Clear skies and sunny summer weather accompanied crowds to the fourth annual Clarendon Day, an annual festival organized by the Clarendon Alliance.
Free Metro rides made the festival even more accessible, and people got off at the Clarendon stop on the Orange line to enjoy the plethora of culinary, musical and artistic tastes the area has to offer.
Joel Dabu, an American Studies major, is the assistant director for the Clarendon Alliance, a public-private partnership that promotes the health and vitality of the Clarendon area in Arlington, Va.
Dabu, who transferred to GW in the spring of his sophomore year, said hearing of the alliance was a coincidence.
Last August, he was running in the area and noticed the office when he passed it. He said he thought it would be a good place for him to volunteer because he has an interest in urban planning.
The next day he called the alliance and made an appointment with the director, Tom Fairchild, to see if he could intern there.
After five months working as an intern, Dabu was promoted to assistant director.
Clarendon Day occurs on the second Saturday of every October. It has carried various names in the past, including Taste of Clarendon and Clarendon Cookin’.
This year’s all-day festival last Saturday featured a tribute to the Arlington Police Department and Arlington fire and rescue squads for their efforts at the Pentagon. Fundraising at the event went toward the relief efforts of the Arlington county chapter of the American Red Cross.
Not until the 2000 Clarendon Day did the festival explode into an enormous event, Dabu said. In 1999, the event only took over one street instead of the many that close for it now. He attributes the increased popularity to a poster campaign.
Dabu said his intense involvement with Clarendon Day this year was also an accident. Fairchild’s father died in the middle of the preparations, and Dabu took over to keep the event on its feet. The Sept. 11 attacks also put everything at a standstill, he said.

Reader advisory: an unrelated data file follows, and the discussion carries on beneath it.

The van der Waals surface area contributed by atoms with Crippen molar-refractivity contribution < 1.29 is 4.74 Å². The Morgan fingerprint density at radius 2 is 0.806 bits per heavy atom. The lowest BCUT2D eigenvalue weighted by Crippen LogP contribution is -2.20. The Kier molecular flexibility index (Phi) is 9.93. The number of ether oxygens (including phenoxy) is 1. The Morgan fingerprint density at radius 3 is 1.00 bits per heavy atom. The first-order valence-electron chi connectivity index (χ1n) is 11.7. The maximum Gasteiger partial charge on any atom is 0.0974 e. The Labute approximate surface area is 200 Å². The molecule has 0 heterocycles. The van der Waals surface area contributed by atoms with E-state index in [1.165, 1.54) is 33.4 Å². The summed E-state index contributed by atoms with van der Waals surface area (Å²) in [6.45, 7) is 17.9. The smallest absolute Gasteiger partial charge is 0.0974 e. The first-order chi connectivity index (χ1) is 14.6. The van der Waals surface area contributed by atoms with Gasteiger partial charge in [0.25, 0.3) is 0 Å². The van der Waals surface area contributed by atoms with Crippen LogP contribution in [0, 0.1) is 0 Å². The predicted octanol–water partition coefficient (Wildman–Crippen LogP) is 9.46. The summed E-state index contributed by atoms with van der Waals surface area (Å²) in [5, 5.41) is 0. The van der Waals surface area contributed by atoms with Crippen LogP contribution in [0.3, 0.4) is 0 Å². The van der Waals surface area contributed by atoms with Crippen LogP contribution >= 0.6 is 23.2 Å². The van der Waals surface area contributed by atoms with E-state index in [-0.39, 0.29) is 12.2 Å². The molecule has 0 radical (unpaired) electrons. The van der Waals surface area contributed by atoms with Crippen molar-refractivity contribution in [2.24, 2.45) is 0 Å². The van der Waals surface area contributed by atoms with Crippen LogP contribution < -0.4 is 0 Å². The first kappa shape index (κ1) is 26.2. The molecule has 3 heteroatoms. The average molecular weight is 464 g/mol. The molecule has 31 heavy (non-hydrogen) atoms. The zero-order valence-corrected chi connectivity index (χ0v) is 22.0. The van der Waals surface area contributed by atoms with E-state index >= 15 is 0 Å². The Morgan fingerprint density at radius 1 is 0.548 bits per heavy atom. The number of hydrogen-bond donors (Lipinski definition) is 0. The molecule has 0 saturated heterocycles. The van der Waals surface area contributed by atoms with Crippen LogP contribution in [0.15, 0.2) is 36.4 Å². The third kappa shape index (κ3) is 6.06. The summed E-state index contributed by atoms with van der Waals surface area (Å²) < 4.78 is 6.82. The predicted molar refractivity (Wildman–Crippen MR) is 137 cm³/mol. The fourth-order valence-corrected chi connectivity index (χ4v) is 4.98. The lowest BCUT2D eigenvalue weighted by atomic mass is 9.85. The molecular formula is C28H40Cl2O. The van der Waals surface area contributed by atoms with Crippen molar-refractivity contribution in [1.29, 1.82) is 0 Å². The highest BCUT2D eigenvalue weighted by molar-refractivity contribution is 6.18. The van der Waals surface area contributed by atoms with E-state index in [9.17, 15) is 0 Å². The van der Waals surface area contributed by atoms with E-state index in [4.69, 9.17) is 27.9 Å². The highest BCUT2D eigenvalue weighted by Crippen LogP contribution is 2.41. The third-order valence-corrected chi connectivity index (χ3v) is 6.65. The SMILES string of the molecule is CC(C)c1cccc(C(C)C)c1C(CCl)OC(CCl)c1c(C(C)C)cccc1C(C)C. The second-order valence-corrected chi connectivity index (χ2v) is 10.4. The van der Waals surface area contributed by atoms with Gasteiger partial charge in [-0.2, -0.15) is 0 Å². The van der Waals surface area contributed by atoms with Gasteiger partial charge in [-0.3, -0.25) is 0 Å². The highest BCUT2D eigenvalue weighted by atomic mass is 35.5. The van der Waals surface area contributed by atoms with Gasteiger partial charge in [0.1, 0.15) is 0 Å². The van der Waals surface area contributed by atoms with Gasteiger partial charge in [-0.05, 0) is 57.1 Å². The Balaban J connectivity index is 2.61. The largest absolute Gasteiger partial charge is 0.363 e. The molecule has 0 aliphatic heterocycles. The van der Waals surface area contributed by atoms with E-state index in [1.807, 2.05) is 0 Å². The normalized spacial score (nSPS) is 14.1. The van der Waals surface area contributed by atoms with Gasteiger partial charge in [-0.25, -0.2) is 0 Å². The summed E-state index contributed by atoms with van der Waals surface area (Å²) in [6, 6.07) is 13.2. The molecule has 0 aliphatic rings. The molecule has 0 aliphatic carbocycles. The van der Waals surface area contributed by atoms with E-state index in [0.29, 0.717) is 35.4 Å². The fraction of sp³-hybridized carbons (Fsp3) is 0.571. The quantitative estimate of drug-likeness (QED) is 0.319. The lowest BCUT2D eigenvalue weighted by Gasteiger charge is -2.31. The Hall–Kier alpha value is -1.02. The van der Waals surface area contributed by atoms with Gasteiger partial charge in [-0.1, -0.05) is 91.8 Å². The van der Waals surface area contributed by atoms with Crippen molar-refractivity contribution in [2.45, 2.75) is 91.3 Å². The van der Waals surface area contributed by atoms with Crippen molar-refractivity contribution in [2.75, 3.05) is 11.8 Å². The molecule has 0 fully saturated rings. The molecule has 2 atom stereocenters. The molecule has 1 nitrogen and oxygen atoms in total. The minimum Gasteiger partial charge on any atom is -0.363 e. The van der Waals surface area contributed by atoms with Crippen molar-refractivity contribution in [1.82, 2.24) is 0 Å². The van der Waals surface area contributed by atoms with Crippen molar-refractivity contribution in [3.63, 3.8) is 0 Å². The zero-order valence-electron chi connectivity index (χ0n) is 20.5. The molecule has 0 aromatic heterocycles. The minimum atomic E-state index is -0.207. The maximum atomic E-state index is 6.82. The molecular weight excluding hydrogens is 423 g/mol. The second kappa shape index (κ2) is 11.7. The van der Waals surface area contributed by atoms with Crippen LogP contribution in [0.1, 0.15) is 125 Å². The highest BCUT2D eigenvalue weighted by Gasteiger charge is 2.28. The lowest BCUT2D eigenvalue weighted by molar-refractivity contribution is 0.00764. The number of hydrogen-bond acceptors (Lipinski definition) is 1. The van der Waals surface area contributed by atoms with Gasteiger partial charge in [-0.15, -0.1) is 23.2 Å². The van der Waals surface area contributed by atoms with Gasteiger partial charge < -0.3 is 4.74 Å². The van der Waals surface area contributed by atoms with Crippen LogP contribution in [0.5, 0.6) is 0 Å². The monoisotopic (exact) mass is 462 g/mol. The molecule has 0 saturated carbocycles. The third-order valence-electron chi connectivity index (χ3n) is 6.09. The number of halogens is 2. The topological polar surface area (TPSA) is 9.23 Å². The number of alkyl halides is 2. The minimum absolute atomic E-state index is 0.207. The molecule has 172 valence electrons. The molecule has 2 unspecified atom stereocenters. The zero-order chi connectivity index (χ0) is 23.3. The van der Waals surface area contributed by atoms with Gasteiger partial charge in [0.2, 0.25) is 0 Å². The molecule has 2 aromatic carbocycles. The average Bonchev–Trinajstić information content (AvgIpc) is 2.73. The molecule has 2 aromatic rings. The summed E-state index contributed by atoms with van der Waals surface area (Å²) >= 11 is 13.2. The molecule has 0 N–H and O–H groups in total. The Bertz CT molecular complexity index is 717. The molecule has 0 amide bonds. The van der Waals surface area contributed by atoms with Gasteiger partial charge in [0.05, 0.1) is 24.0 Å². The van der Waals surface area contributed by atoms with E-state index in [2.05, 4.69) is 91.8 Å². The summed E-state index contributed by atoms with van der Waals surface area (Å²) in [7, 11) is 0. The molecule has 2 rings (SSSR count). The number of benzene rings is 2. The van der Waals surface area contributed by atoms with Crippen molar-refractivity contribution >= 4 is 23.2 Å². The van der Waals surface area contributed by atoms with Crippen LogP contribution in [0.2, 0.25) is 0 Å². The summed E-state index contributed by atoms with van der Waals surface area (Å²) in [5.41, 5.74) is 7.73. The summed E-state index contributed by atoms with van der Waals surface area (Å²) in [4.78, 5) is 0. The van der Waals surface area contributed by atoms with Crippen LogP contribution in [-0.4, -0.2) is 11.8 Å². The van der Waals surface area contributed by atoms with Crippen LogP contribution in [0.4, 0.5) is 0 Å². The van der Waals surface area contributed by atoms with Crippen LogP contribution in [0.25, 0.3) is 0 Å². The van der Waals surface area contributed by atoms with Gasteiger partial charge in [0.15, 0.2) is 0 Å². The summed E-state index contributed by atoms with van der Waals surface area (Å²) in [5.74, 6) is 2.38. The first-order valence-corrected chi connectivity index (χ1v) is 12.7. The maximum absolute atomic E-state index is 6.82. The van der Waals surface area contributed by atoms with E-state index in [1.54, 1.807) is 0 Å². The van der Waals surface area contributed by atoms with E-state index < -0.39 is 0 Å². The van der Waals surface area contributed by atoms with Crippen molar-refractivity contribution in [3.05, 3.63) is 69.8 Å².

“I delved into (the preparations),” he said. “I wouldn’t say I ran the show, but I got the preparations going.”
A lot of effort went into putting together an event that closed off segments of six main streets in the Clarendon area. The alliance needed to get street, alcohol and health permits.
“It’s like planning a wedding but 20 times bigger,” Dabu said.
The alliance also gets in touch with business owners to put together various elements of the festival, including bands, food vendors, artists, authors, skateboarders and antique sellers.
“We know the heads of businesses in the area, and we get them to contact other people who may be interested in participating,” Dabu said.
As hectic as the last few weeks were for Dabu with organizing a large-scale festival and juggling his schoolwork, he said he enjoys his job. The variety of problems he works on keeps him on his toes, and he does not get bored, he said.
“I would have to say I skipped more classes than I needed to,” he said. “But the festival was an urgent thing, and it needed to be addressed, so it doesn’t collapse.”
Dabu said he feels the festival’s goals of uniting the community in pride was achieved successfully.
“The businesses did really well, and people who attended went away happy,” he said.
Dabu said the GW community should realize that D.C. is only one aspect of this vast metropolitan area, and he encourages students to take advantage of the opportunities in Virginia and Maryland.
“There is more to the D.C. area than Foggy Bottom,” he said.
photos by Cindy Lisco/Hatchet photographer
This article appeared in the October 18, 2001 issue of the Hatchet.